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History of churches, schools shared at Grandview centennial event

GRANDVIEW - This past Tuesday night longtime Grandview educator Gail Monroe Boose and Pastor Gary Rohde of Grandview's Emmanuel Lutheran Church presented the history of the city's schools and churches.

More than 50 community members gathered to hear of the storied past in honor of Grandview's centennial year.

Boose said children gathered for school as early as 1894, although the name Grandview was not yet on any map. "There were small groups of children gathering in old shacks for school," she stated.

The first two schools were in the Bethany and Euclid districts and September 1894 the first school board officially met. The director of the board was D.M. Angus.

The school board made its first executive decision. They agreed to hold school in the home of Mr. Boyle and the school board would make repairs to the home as its rent.

Teacher and rancher, Professor Plumb, was enlisted as the first salaried teacher at $50 per month. School was in session three months out of the year at that time.

The second year of school, 1895, the school board hired F.H. Colby as its new teacher. The agreed upon salary was $35 per month. "Less than his predecessor...and he had to supply the building," said Boone. She said the educator was provided 25 cents per month to store school supplies when school wasn't in session.

School was still held at a local residence in 1900 and in August 1901 the school district asked voters to approve a $600 bond. That bond failed, but a $1,000 bond for a new school building and furniture was passed a year later.

The school board secured a site at today's intersection of Mountainview and Euclid roads for the new school.

In 1904, the school board extended the school year to seven months and the teacher's salary returned to $50 per month.

The Bethany district school was held in Joseph Watson's homestead shack north of Grandview.

The schoolhouse in the Waneta district, Grandview's third school, was a small structure and was moved to the district from its original 1894 location north of the R.L. Mains home.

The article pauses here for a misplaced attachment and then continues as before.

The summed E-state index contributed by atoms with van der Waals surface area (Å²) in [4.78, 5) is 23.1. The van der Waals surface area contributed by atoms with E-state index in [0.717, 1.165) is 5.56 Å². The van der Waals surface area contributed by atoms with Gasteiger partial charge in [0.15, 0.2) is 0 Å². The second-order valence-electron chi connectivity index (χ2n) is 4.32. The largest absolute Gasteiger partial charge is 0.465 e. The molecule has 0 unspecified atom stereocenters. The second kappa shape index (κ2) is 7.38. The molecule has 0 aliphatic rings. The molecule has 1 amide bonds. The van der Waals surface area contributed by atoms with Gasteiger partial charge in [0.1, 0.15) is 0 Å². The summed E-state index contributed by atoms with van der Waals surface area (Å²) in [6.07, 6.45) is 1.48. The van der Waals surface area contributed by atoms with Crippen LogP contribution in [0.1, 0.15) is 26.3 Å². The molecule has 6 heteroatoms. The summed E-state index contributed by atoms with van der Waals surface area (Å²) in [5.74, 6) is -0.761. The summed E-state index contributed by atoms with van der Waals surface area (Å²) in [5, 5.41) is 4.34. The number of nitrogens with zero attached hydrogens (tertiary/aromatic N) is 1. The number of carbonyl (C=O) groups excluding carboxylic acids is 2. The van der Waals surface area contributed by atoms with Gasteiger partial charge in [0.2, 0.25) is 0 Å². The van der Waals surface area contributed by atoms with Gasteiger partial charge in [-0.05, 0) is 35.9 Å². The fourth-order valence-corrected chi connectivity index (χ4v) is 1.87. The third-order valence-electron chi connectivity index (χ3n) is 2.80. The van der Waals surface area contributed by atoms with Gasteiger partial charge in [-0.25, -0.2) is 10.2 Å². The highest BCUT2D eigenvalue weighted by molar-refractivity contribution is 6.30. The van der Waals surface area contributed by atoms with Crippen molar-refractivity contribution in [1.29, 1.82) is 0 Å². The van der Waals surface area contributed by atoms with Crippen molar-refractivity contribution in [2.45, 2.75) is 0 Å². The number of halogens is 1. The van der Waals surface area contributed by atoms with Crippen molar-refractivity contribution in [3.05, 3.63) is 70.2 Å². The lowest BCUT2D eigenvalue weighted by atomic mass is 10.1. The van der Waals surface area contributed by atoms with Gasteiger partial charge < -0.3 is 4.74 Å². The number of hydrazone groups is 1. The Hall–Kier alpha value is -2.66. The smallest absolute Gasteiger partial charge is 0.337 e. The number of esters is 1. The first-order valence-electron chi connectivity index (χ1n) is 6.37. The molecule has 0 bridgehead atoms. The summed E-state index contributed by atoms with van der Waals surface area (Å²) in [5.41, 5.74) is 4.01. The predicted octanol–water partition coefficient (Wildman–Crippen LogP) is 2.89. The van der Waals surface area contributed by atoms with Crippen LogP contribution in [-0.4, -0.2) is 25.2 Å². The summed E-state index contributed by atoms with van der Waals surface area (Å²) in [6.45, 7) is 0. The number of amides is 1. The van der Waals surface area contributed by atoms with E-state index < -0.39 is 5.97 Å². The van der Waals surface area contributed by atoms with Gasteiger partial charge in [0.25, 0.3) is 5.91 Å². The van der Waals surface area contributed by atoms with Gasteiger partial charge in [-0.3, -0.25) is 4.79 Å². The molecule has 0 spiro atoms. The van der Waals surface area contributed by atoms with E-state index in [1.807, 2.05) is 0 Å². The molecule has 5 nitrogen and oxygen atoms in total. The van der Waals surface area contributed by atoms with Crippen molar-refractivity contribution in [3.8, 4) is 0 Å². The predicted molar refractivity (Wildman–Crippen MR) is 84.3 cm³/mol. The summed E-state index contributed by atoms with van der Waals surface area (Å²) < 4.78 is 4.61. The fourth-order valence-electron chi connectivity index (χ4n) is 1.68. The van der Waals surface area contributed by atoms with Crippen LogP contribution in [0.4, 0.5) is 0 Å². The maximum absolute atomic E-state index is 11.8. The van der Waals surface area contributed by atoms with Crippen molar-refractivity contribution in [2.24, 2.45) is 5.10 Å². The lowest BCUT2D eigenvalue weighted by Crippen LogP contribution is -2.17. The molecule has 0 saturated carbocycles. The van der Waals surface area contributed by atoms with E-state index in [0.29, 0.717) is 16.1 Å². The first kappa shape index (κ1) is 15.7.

In 1903 the school districts were divided into the Bethany and Waneta districts. The Bethany schoolhouse was built near the Mains homestead that year and housed 40-60 students. That same year, Rev. Blackman of Sunnyside began preaching in the Euclid schoolhouse, marking the beginnings of Bethany Presbyterian Church, according to Rohde.

Grandview's first two-story, Central school was built as a high school for the entire school district. The structure consisted of four rooms and was opened in October 1906. W.H. Grant was the school's superintendent, principal and teacher. Five seniors attended the school in its first year.

In 1907 the Waneta building was relocated to Bethany and Woodworth roads, where part of it still stands.

As the city of Grandview grew, Central School filled with students of all grade levels and in 1909 the school had doubled in size.

In 1918 another building to house high school students was erected just west of that school and Central became an elementary school.

Lincoln Grade School was built in 1920 east of town on North Elm Street and is currently part of the Seventh-Day Adventist Church.

The original Central School burned in 1924 and students were forced to attend school at local churches.

At the time, Grandview was home to six churches. They included Bethany Presbyterian, the Methodist Episcopal, Free Methodist, Catholic, Seventh-Day Adventist and Church of the Nazarene churches.

Central's new building on West Second Street was opened in the spring of 1925.

In 1937 the current building housing Compass High School and the school district's administrative offices at the corner of West Second Street and Euclid Road was built for $90,000. It was Grandview High School at the time.